A typical stage is 400-500 kilometers long on harsh off-road terrain. Teams have to navigate using a set of GPS coordinates. Since 2012 there are some so called “analog days” where no GPS is needed. Here teams get a start, an end point and the name of 10-12 obscure, tiny villages. Most often these villages are not listed on paper maps either. Teams have to overcome language and communication barriers to get local intel from villagers on which way to go. “These moments give teams a chance to stop, get out of the car and interact with locals and experience the real, untouched Africa,” says Andrew.

Reaching some of the navigational points is completely impossible by car. There are points that can only be reached by climbing, descending into caves, swimming into waterfalls or in one case teams had to canoe across the crocodile infested waters of the Gambia River to reach a checkpoint.

After a long European super marathon the difficult off-road driving begins in Morocco. The race travels through some neck breaking desert tracks and stunning casbah towns in Morocco before entering the politically sensitive and sometimes heavily mined area of Western Sahara. This is the least densely populated country on Earth. Teams are greeted by military checkpoints and land mine warning signs wherever they go.

In Mauritania the participants have to tackle sand dunes, heat and the occasional sand storm. The long drive, the difficult roads and the shifting sands begin to take their toll on the drivers. The culture shock that most experience in the world’s 6th poorest country can be emotionally overwhelming as well. At the halfway point of the rally participants usually lose valuable time and points by getting their cars fixed here. Some of the more experienced participants have local mechanics on their phones’ speed dial. “I couldn’t believe when I heard of someone calling a mechanic 3 days prior to reaching the capital of Mauritania requesting spare parts and an appointment,” told the founder of the race.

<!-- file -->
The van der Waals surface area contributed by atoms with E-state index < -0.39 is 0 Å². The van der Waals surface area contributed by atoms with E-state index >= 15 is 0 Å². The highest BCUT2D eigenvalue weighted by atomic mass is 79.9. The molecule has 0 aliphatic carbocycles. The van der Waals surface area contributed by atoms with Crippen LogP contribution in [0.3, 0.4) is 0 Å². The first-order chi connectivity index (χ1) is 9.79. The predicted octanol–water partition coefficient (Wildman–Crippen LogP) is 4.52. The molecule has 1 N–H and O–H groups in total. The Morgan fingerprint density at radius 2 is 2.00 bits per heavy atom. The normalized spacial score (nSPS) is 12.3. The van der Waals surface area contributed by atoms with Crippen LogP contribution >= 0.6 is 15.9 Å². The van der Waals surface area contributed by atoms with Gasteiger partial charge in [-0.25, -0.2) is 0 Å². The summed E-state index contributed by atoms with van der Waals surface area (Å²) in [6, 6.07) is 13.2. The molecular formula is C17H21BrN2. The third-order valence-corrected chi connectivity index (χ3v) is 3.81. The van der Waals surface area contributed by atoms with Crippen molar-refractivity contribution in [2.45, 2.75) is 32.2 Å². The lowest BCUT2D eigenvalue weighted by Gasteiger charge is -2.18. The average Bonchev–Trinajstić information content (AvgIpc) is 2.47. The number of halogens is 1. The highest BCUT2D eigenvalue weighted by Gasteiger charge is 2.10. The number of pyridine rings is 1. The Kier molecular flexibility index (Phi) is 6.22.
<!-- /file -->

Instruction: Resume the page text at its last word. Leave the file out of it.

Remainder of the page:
The rally originally ended in the Malian capital of Bamako. With political uncertainty and increased security risks in Mali, organizers switched the finish line to Guinea-Bissau in 2012 and 2013. The 2014 rally is expected to finish in the capital of Gambia, Banjul.

The Budapest-Bamako is also a charity event. Each team is encouraged to bring school supplies, medicines, clothing and tools that’ll improve the lives of the locals. Each year close to one million dollars worth of aid is delivered to Africa. Teams have built schools, dug wells, funded anti-malaria and anti female genital mutilation programs. Every year an 18 wheeler truck accompanies that rally full of gifts and donations to West Africa.

In 2011 the Price Of Monaco nominated the Budapest-Bamako for an International Peace and Sports Award for their outstanding community work in Africa.

The 9th edition of the Budapest-Bamako will start from Budapest once again. After three days in Europe teams will drive across the Moroccan Sahara, Western Sahara. Racing and adventure teams will split up in Northern Mauritania. The competitive teams will travel on more demanding desert tracks. All cars will unite on the Senegalese border as they continue their journey by across the savannas of Senegal before entering Gambia. The rally will visit 3 African national parks where drivers can experience local wildlife up close and personal. After 15 demanding days the teams will arrive in the capital of Gambia.

For more information on the Budapest-Bamako Rally, click here.

Photography from Budapest-Bamako Rally